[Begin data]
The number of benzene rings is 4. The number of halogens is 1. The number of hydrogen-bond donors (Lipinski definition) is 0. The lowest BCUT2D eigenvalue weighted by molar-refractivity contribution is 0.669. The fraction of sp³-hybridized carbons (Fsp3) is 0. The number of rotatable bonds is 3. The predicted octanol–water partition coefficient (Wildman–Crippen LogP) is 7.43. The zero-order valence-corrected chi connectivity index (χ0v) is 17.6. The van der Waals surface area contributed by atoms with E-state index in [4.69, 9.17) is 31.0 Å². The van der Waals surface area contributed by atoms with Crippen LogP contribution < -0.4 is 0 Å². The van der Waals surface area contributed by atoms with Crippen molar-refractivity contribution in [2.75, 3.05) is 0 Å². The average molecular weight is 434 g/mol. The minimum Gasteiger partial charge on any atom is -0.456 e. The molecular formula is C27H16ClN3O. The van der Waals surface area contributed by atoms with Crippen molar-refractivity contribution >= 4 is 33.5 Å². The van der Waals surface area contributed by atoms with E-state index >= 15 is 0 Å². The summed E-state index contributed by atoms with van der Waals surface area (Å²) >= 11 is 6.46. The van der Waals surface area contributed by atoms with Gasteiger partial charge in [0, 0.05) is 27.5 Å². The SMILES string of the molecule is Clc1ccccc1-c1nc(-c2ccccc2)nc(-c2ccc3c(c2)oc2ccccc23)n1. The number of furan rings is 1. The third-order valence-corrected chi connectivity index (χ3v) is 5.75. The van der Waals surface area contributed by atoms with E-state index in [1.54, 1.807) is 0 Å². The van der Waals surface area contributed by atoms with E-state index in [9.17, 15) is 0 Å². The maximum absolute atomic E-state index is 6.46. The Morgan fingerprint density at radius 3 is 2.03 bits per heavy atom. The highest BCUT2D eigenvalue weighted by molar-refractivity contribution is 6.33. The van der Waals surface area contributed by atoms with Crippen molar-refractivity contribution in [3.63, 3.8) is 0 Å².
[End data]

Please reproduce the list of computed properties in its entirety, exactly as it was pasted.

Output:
The number of benzene rings is 4. The number of halogens is 1. The number of hydrogen-bond donors (Lipinski definition) is 0. The lowest BCUT2D eigenvalue weighted by molar-refractivity contribution is 0.669. The fraction of sp³-hybridized carbons (Fsp3) is 0. The number of rotatable bonds is 3. The predicted octanol–water partition coefficient (Wildman–Crippen LogP) is 7.43. The zero-order valence-corrected chi connectivity index (χ0v) is 17.6. The van der Waals surface area contributed by atoms with E-state index in [4.69, 9.17) is 31.0 Å². The van der Waals surface area contributed by atoms with Crippen LogP contribution < -0.4 is 0 Å². The van der Waals surface area contributed by atoms with Crippen molar-refractivity contribution in [2.75, 3.05) is 0 Å². The average molecular weight is 434 g/mol. The minimum Gasteiger partial charge on any atom is -0.456 e. The molecular formula is C27H16ClN3O. The van der Waals surface area contributed by atoms with Crippen molar-refractivity contribution >= 4 is 33.5 Å². The van der Waals surface area contributed by atoms with E-state index >= 15 is 0 Å². The summed E-state index contributed by atoms with van der Waals surface area (Å²) >= 11 is 6.46. The van der Waals surface area contributed by atoms with Gasteiger partial charge in [0, 0.05) is 27.5 Å². The SMILES string of the molecule is Clc1ccccc1-c1nc(-c2ccccc2)nc(-c2ccc3c(c2)oc2ccccc23)n1. The number of furan rings is 1. The third-order valence-corrected chi connectivity index (χ3v) is 5.75. The van der Waals surface area contributed by atoms with E-state index in [1.54, 1.807) is 0 Å². The van der Waals surface area contributed by atoms with E-state index in [9.17, 15) is 0 Å². The maximum absolute atomic E-state index is 6.46. The Morgan fingerprint density at radius 3 is 2.03 bits per heavy atom. The highest BCUT2D eigenvalue weighted by molar-refractivity contribution is 6.33. The van der Waals surface area contributed by atoms with Crippen molar-refractivity contribution in [3.63, 3.8) is 0 Å².